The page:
Posts tagged ‘on-line learning’
Released emails suggest that one of the reasons that the University of Virginia’s Board of Visitors ousted President Teresa Sullivan was that she was resistant to online education:
Various theories have been traded among UVa-watchers in the last 10 days about the source of conflict between Sullivan and the board, and the e-mail records suggest that online education may have been among them. In her statement on the day the board announced Sullivan’s departure, Dragas used language similar to some of the columns that were being shared among board members, saying “We also believe that higher education is on the brink of a transformation now that online delivery has been legitimized by some of the elite institutions.”
Sullivan is not quoted at length in the e-mail files that were released, but one from an alumnus/donor to Kington says that Sullivan provided a “pedestrian” answer to a question about how UVa was embracing the online education revolution. Sullivan is not responding to press inquiries at this time, but sources familiar with discussions she has had on distance education said that she viewed it as an important trend, but had expressed skepticism about the idea that it was a quick fix to solving financial problems, and that she viewed distance education as having the potential to cost a lot of money without delivering financial gains. Sources also said she viewed distance education as an issue on which faculty input was crucial.
I’m just back from the ACM Education Council meeting, where Mehran Sahami put together a stellar panel on the topic of on-line education (also covered in LisaK’s blog):
- Woodie Flowers (MIT) who supports on-line training but believes that real education likely requires some “presence.” I mentioned previously that he’s been critical of MIT’s edX initiative. He emphasized the need to have higher quality educational software, using Avatar as his exemplar.
- Candice Thille (Carnegie Mellon University) who heads OLI and had the best research support for the forms of online education that they’re developing. She started with a great quote from Herb Simon, “Improvement in post-secondary education will require converting teaching from a solo sport to a community-based research activity.” She emphasized the team approach they use to build their software.
- John Mitchell (Stanford) who leads the online education effort there. He led the charge in implying enormous changes for higher education. ”Will community colleges survive? How? Will college teaching follow the path of journalism?”
- Peter Norvig (head of research at Google) who co-taught the 100K student on-line AI course was honest and pragmatic. He started on this because he wanted to do more than a book. He felt that the students really felt a “personal connection” with him, but when pressed, agreed that we don’t actually have much evidence of that. He sees the biggest role of these online courses is for updating skills and re-training. He says that the technology just isn’t good enough yet. For example, the current tools don’t really respond to feedback — they’re linear experiences with no remediation or mechanisms for providing missing background knowledge.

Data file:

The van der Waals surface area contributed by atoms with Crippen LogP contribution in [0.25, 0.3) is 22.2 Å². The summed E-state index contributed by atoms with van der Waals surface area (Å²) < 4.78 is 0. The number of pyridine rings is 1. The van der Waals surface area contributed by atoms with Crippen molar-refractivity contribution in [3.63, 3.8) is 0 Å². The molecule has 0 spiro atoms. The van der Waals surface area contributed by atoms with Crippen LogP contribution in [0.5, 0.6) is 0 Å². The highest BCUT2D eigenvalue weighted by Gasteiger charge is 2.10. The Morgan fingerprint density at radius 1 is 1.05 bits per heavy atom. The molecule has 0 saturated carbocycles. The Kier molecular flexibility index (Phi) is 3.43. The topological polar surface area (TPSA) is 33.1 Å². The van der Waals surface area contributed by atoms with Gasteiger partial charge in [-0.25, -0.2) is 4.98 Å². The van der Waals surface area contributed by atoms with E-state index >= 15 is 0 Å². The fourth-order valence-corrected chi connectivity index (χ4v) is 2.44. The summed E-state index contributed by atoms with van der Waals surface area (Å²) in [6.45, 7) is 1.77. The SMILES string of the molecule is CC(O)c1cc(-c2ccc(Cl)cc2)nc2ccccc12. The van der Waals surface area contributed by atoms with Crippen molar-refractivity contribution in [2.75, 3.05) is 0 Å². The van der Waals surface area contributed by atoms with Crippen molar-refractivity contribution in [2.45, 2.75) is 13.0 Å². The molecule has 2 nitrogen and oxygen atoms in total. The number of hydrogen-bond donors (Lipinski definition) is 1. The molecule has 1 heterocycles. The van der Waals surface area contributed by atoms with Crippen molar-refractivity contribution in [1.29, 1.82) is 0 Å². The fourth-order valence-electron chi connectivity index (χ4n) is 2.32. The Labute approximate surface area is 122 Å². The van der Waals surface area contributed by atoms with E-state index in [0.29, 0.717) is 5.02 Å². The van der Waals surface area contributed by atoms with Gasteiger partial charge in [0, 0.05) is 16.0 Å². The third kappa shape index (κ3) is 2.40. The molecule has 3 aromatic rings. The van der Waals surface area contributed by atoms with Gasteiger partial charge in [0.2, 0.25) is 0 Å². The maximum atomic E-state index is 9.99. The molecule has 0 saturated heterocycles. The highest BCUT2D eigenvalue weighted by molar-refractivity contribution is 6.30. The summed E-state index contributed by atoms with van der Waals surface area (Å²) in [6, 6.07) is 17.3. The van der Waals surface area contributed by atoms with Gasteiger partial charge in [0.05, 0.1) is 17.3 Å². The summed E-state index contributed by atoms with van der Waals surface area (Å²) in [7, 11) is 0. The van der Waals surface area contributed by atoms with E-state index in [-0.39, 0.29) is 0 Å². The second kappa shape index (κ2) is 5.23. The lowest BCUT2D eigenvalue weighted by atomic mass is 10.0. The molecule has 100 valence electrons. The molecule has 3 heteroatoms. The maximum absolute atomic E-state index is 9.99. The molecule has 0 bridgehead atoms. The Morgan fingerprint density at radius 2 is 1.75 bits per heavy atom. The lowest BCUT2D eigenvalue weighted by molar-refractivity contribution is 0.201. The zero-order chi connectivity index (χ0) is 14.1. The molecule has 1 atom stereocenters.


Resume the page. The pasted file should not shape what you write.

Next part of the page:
- Dave Patterson (Berkeley) who taught a MOOC (Massive Open On-line Course) on programming Web services. He was honest about the limitations of MOOCs, but still convinced that this is the beginning of the end for existing higher education. He pointed out that he also had a 90% dropout rate. He was the first MOOC teacher I’ve heard admit to “unbounded, worldwide cheating.” They were going to use plagiarism detection software, just to see how much cheating was going on, but they didn’t need to. Large numbers of answers were “bit identical.”
One of the most important points for me was when Eric Roberts of Stanford pushed back against the flood of support for MOOCs, pointing out the costs of on-line education in terms of their impact on small schools, on general (especially legislators’) perception of the role of higher-education, and on what we teach (e.g., the media might encourage us to teach what we can easily do in these on-line forms, as opposed to what we think is important). ”Does ‘free’ wipe-out other things with demonstrable value?” Dave Patterson responded saying, “It doesn’t matter. It’s going to happen.”
I thought I heard McLuhan rolling over in his grave. ”Media choices don’t matter?!?”
But as I thought about it some more, it was less obvious to me which side McLuhan would fall on. On the one hand, McLuhan (in Understanding Media) argued that we should be aware of the implications of our media, of how our media change us. That view of McLuhan suggests that he would side with Eric, in thinking through the costs of the media, and he would be furious that Dave was unwilling to consider those implications. On the other hand, McLuhan would agree with Dave that media do obsolete some things (even things we value) while enhancing other things, and these media effects do just “happen.” Are we as a society powerless to choose media, to avoid those with effects that we dislike?